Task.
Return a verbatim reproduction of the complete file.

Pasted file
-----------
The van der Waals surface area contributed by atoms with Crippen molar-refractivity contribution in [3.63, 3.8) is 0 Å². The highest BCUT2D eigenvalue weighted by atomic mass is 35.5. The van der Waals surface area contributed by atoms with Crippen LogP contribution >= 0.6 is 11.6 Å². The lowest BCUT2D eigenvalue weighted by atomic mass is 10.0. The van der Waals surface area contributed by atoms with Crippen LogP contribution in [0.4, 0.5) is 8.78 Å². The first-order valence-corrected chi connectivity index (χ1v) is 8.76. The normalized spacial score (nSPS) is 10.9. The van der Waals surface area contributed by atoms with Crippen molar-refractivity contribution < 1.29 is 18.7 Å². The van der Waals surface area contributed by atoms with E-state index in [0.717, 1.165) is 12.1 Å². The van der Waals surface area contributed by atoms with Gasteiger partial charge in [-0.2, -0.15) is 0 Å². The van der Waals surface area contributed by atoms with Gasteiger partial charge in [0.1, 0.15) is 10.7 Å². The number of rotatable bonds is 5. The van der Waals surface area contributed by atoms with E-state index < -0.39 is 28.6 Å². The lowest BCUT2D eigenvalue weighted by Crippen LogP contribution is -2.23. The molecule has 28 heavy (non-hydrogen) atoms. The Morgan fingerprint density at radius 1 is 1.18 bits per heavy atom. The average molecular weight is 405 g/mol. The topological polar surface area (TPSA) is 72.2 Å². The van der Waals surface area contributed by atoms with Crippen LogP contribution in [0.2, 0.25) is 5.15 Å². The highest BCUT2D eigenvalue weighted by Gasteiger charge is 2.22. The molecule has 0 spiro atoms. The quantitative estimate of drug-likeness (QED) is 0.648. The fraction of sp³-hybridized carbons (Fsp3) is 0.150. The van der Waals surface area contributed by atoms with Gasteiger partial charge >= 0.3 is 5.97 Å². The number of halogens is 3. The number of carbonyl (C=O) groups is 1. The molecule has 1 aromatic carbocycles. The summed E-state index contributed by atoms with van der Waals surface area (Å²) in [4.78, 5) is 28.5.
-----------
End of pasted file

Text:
The van der Waals surface area contributed by atoms with Crippen molar-refractivity contribution in [3.63, 3.8) is 0 Å². The highest BCUT2D eigenvalue weighted by atomic mass is 35.5. The van der Waals surface area contributed by atoms with Crippen LogP contribution >= 0.6 is 11.6 Å². The lowest BCUT2D eigenvalue weighted by atomic mass is 10.0. The van der Waals surface area contributed by atoms with Crippen LogP contribution in [0.4, 0.5) is 8.78 Å². The first-order valence-corrected chi connectivity index (χ1v) is 8.76. The normalized spacial score (nSPS) is 10.9. The van der Waals surface area contributed by atoms with Crippen molar-refractivity contribution < 1.29 is 18.7 Å². The van der Waals surface area contributed by atoms with E-state index in [0.717, 1.165) is 12.1 Å². The van der Waals surface area contributed by atoms with Gasteiger partial charge in [-0.2, -0.15) is 0 Å². The van der Waals surface area contributed by atoms with Gasteiger partial charge in [0.1, 0.15) is 10.7 Å². The number of rotatable bonds is 5. The van der Waals surface area contributed by atoms with E-state index < -0.39 is 28.6 Å². The lowest BCUT2D eigenvalue weighted by Crippen LogP contribution is -2.23. The molecule has 28 heavy (non-hydrogen) atoms. The Morgan fingerprint density at radius 1 is 1.18 bits per heavy atom. The average molecular weight is 405 g/mol. The topological polar surface area (TPSA) is 72.2 Å². The van der Waals surface area contributed by atoms with Crippen LogP contribution in [0.2, 0.25) is 5.15 Å². The highest BCUT2D eigenvalue weighted by Gasteiger charge is 2.22. The molecule has 0 spiro atoms. The quantitative estimate of drug-likeness (QED) is 0.648. The fraction of sp³-hybridized carbons (Fsp3) is 0.150. The van der Waals surface area contributed by atoms with Gasteiger partial charge >= 0.3 is 5.97 Å². The number of halogens is 3. The number of carbonyl (C=O) groups is 1. The molecule has 1 aromatic carbocycles. The summed E-state index contributed by atoms with van der Waals surface area (Å²) in [4.78, 5) is 28.5.